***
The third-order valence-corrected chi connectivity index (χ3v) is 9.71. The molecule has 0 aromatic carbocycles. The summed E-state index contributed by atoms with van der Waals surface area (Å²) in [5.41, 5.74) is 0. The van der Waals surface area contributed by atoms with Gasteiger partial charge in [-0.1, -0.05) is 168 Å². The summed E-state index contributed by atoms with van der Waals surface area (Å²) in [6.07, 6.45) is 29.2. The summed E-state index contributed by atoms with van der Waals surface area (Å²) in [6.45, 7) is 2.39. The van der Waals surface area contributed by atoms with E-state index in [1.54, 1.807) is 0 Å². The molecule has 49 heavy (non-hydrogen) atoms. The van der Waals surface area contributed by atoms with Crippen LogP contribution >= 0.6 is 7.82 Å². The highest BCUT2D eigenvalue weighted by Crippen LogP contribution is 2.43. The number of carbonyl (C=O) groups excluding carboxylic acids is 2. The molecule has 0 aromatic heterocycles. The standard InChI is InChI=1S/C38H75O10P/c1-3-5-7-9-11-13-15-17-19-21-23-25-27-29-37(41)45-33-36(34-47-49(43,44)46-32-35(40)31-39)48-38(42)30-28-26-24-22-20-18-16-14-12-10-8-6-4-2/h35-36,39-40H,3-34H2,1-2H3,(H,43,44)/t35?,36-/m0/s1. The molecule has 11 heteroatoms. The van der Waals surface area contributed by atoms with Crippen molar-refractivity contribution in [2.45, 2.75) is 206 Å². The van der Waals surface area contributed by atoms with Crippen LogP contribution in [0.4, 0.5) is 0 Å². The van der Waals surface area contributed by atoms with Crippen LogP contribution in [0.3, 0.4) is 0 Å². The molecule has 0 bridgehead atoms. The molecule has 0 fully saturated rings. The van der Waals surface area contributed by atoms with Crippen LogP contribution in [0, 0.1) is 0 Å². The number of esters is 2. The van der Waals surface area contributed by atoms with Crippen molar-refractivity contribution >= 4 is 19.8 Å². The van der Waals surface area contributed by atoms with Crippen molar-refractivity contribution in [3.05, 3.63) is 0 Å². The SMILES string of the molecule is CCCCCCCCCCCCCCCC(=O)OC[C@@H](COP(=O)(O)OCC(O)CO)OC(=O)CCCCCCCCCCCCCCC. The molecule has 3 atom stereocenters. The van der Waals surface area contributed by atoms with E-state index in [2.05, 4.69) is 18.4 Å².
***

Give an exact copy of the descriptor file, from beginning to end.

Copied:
The third-order valence-corrected chi connectivity index (χ3v) is 9.71. The molecule has 0 aromatic carbocycles. The summed E-state index contributed by atoms with van der Waals surface area (Å²) in [5.41, 5.74) is 0. The van der Waals surface area contributed by atoms with Gasteiger partial charge in [-0.1, -0.05) is 168 Å². The summed E-state index contributed by atoms with van der Waals surface area (Å²) in [6.07, 6.45) is 29.2. The summed E-state index contributed by atoms with van der Waals surface area (Å²) in [6.45, 7) is 2.39. The van der Waals surface area contributed by atoms with E-state index in [1.54, 1.807) is 0 Å². The molecule has 49 heavy (non-hydrogen) atoms. The van der Waals surface area contributed by atoms with Crippen LogP contribution >= 0.6 is 7.82 Å². The highest BCUT2D eigenvalue weighted by Crippen LogP contribution is 2.43. The number of carbonyl (C=O) groups excluding carboxylic acids is 2. The molecule has 0 aromatic heterocycles. The standard InChI is InChI=1S/C38H75O10P/c1-3-5-7-9-11-13-15-17-19-21-23-25-27-29-37(41)45-33-36(34-47-49(43,44)46-32-35(40)31-39)48-38(42)30-28-26-24-22-20-18-16-14-12-10-8-6-4-2/h35-36,39-40H,3-34H2,1-2H3,(H,43,44)/t35?,36-/m0/s1. The molecule has 11 heteroatoms. The van der Waals surface area contributed by atoms with Crippen molar-refractivity contribution in [2.45, 2.75) is 206 Å². The van der Waals surface area contributed by atoms with Crippen LogP contribution in [0.4, 0.5) is 0 Å². The van der Waals surface area contributed by atoms with Crippen LogP contribution in [0.3, 0.4) is 0 Å². The molecule has 0 bridgehead atoms. The molecule has 0 fully saturated rings. The van der Waals surface area contributed by atoms with Crippen LogP contribution in [0, 0.1) is 0 Å². The number of esters is 2. The van der Waals surface area contributed by atoms with Crippen molar-refractivity contribution >= 4 is 19.8 Å². The van der Waals surface area contributed by atoms with Crippen molar-refractivity contribution in [3.05, 3.63) is 0 Å². The SMILES string of the molecule is CCCCCCCCCCCCCCCC(=O)OC[C@@H](COP(=O)(O)OCC(O)CO)OC(=O)CCCCCCCCCCCCCCC. The molecule has 3 atom stereocenters. The van der Waals surface area contributed by atoms with E-state index in [2.05, 4.69) is 18.4 Å².